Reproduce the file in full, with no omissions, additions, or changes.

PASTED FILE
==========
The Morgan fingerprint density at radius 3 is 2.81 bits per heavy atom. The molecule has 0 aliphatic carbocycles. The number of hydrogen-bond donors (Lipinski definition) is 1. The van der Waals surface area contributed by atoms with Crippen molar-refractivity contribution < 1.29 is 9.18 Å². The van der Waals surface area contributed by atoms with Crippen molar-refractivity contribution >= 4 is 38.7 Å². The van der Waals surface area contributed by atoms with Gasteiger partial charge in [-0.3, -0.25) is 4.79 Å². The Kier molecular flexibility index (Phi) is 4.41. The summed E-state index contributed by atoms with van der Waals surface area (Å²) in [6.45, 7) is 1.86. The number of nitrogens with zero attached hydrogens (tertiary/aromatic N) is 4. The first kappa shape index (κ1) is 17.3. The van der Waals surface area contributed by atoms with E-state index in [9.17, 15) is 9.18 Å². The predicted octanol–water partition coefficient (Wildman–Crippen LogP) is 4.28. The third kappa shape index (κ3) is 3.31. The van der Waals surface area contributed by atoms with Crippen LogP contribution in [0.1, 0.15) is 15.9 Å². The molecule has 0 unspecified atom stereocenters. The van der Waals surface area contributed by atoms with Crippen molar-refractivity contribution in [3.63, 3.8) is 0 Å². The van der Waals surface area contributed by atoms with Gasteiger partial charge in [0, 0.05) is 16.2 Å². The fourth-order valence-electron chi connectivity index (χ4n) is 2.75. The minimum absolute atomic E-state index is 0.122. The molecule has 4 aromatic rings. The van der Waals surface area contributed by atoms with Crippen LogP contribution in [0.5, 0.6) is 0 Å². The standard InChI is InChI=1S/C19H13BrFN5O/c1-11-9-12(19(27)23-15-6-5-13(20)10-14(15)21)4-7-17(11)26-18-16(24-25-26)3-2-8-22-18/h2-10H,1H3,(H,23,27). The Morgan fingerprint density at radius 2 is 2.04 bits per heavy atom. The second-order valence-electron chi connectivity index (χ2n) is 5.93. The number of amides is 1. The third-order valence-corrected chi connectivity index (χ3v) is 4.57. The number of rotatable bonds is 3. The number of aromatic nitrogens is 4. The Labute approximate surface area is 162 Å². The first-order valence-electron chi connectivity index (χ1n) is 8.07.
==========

The Morgan fingerprint density at radius 3 is 2.81 bits per heavy atom. The molecule has 0 aliphatic carbocycles. The number of hydrogen-bond donors (Lipinski definition) is 1. The van der Waals surface area contributed by atoms with Crippen molar-refractivity contribution < 1.29 is 9.18 Å². The van der Waals surface area contributed by atoms with Crippen molar-refractivity contribution >= 4 is 38.7 Å². The van der Waals surface area contributed by atoms with Gasteiger partial charge in [-0.3, -0.25) is 4.79 Å². The Kier molecular flexibility index (Phi) is 4.41. The summed E-state index contributed by atoms with van der Waals surface area (Å²) in [6.45, 7) is 1.86. The number of nitrogens with zero attached hydrogens (tertiary/aromatic N) is 4. The first kappa shape index (κ1) is 17.3. The van der Waals surface area contributed by atoms with E-state index in [9.17, 15) is 9.18 Å². The predicted octanol–water partition coefficient (Wildman–Crippen LogP) is 4.28. The third kappa shape index (κ3) is 3.31. The van der Waals surface area contributed by atoms with Crippen LogP contribution in [0.1, 0.15) is 15.9 Å². The molecule has 0 unspecified atom stereocenters. The van der Waals surface area contributed by atoms with Crippen molar-refractivity contribution in [3.63, 3.8) is 0 Å². The van der Waals surface area contributed by atoms with Gasteiger partial charge in [0, 0.05) is 16.2 Å². The fourth-order valence-electron chi connectivity index (χ4n) is 2.75. The minimum absolute atomic E-state index is 0.122. The molecule has 4 aromatic rings. The van der Waals surface area contributed by atoms with Crippen LogP contribution in [0.5, 0.6) is 0 Å². The standard InChI is InChI=1S/C19H13BrFN5O/c1-11-9-12(19(27)23-15-6-5-13(20)10-14(15)21)4-7-17(11)26-18-16(24-25-26)3-2-8-22-18/h2-10H,1H3,(H,23,27). The Morgan fingerprint density at radius 2 is 2.04 bits per heavy atom. The second-order valence-electron chi connectivity index (χ2n) is 5.93. The number of amides is 1. The third-order valence-corrected chi connectivity index (χ3v) is 4.57. The number of rotatable bonds is 3. The number of aromatic nitrogens is 4. The Labute approximate surface area is 162 Å². The first-order valence-electron chi connectivity index (χ1n) is 8.07.